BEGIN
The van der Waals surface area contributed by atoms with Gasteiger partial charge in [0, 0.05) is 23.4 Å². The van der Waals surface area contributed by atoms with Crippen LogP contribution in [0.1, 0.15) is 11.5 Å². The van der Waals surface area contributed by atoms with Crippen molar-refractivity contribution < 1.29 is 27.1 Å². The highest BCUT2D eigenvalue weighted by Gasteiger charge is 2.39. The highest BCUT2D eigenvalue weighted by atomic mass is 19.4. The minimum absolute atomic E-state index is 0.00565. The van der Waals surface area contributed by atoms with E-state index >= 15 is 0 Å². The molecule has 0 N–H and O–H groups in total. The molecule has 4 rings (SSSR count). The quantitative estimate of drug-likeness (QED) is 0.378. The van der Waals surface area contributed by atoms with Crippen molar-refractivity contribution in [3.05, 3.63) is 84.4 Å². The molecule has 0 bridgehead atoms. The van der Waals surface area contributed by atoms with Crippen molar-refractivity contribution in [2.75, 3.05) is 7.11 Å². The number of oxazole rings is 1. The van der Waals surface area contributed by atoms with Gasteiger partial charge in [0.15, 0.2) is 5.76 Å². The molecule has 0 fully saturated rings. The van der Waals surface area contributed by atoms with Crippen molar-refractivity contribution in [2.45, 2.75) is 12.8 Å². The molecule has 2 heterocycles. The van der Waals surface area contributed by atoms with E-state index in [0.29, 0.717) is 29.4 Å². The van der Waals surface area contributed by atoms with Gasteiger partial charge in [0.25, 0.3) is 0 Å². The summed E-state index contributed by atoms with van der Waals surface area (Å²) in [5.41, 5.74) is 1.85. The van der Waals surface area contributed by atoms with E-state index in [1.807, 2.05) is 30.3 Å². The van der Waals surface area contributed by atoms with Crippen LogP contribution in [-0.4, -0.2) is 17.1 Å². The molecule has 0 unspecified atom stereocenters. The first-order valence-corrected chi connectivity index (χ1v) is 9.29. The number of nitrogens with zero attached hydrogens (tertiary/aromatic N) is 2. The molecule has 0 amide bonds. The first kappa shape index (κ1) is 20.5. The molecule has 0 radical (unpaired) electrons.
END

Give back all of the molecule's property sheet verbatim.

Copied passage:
The van der Waals surface area contributed by atoms with Gasteiger partial charge in [0, 0.05) is 23.4 Å². The van der Waals surface area contributed by atoms with Crippen LogP contribution in [0.1, 0.15) is 11.5 Å². The van der Waals surface area contributed by atoms with Crippen molar-refractivity contribution < 1.29 is 27.1 Å². The highest BCUT2D eigenvalue weighted by Gasteiger charge is 2.39. The highest BCUT2D eigenvalue weighted by atomic mass is 19.4. The minimum absolute atomic E-state index is 0.00565. The van der Waals surface area contributed by atoms with E-state index >= 15 is 0 Å². The molecule has 0 N–H and O–H groups in total. The molecule has 4 rings (SSSR count). The quantitative estimate of drug-likeness (QED) is 0.378. The van der Waals surface area contributed by atoms with Crippen molar-refractivity contribution in [3.05, 3.63) is 84.4 Å². The molecule has 0 bridgehead atoms. The van der Waals surface area contributed by atoms with Crippen molar-refractivity contribution in [2.75, 3.05) is 7.11 Å². The number of oxazole rings is 1. The van der Waals surface area contributed by atoms with Gasteiger partial charge in [0.15, 0.2) is 5.76 Å². The molecule has 0 fully saturated rings. The van der Waals surface area contributed by atoms with Crippen molar-refractivity contribution in [2.45, 2.75) is 12.8 Å². The molecule has 2 heterocycles. The van der Waals surface area contributed by atoms with E-state index in [0.29, 0.717) is 29.4 Å². The van der Waals surface area contributed by atoms with Gasteiger partial charge in [0.25, 0.3) is 0 Å². The summed E-state index contributed by atoms with van der Waals surface area (Å²) in [5.41, 5.74) is 1.85. The van der Waals surface area contributed by atoms with E-state index in [1.807, 2.05) is 30.3 Å². The van der Waals surface area contributed by atoms with Crippen LogP contribution in [-0.4, -0.2) is 17.1 Å². The molecule has 0 unspecified atom stereocenters. The first-order valence-corrected chi connectivity index (χ1v) is 9.29. The number of nitrogens with zero attached hydrogens (tertiary/aromatic N) is 2. The molecule has 0 amide bonds. The first kappa shape index (κ1) is 20.5. The molecule has 0 radical (unpaired) electrons.